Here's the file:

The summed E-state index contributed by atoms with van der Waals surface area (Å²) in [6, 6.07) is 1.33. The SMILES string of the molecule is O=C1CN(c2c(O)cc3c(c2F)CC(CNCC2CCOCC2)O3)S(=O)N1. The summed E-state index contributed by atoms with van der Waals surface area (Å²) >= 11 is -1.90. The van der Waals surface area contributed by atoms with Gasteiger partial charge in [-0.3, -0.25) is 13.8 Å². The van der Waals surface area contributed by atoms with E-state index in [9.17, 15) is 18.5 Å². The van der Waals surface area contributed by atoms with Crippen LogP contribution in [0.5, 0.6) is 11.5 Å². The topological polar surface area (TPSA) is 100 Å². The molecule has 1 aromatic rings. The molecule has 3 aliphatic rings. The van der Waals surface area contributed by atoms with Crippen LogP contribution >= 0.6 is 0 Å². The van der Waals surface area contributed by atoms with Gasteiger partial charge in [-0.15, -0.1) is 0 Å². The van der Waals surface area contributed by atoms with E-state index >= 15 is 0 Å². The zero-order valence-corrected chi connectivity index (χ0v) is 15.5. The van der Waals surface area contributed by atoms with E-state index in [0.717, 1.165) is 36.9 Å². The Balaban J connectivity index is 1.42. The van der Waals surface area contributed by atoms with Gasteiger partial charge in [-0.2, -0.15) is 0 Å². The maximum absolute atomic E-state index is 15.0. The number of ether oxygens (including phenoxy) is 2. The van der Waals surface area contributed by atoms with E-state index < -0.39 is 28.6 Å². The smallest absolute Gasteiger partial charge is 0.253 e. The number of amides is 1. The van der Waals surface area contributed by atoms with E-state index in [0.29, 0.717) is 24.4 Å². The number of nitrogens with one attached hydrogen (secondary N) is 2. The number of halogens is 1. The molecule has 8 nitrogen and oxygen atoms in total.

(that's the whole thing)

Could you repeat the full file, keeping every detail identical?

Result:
The summed E-state index contributed by atoms with van der Waals surface area (Å²) in [6, 6.07) is 1.33. The SMILES string of the molecule is O=C1CN(c2c(O)cc3c(c2F)CC(CNCC2CCOCC2)O3)S(=O)N1. The summed E-state index contributed by atoms with van der Waals surface area (Å²) >= 11 is -1.90. The van der Waals surface area contributed by atoms with Gasteiger partial charge in [-0.3, -0.25) is 13.8 Å². The van der Waals surface area contributed by atoms with E-state index in [9.17, 15) is 18.5 Å². The van der Waals surface area contributed by atoms with Crippen LogP contribution in [0.5, 0.6) is 11.5 Å². The topological polar surface area (TPSA) is 100 Å². The molecule has 1 aromatic rings. The molecule has 3 aliphatic rings. The van der Waals surface area contributed by atoms with Crippen LogP contribution >= 0.6 is 0 Å². The van der Waals surface area contributed by atoms with Gasteiger partial charge in [-0.15, -0.1) is 0 Å². The van der Waals surface area contributed by atoms with E-state index >= 15 is 0 Å². The zero-order valence-corrected chi connectivity index (χ0v) is 15.5. The van der Waals surface area contributed by atoms with E-state index in [0.717, 1.165) is 36.9 Å². The Balaban J connectivity index is 1.42. The van der Waals surface area contributed by atoms with Gasteiger partial charge in [-0.2, -0.15) is 0 Å². The maximum absolute atomic E-state index is 15.0. The number of ether oxygens (including phenoxy) is 2. The van der Waals surface area contributed by atoms with E-state index < -0.39 is 28.6 Å². The smallest absolute Gasteiger partial charge is 0.253 e. The number of amides is 1. The van der Waals surface area contributed by atoms with E-state index in [0.29, 0.717) is 24.4 Å². The number of nitrogens with one attached hydrogen (secondary N) is 2. The number of halogens is 1. The molecule has 8 nitrogen and oxygen atoms in total.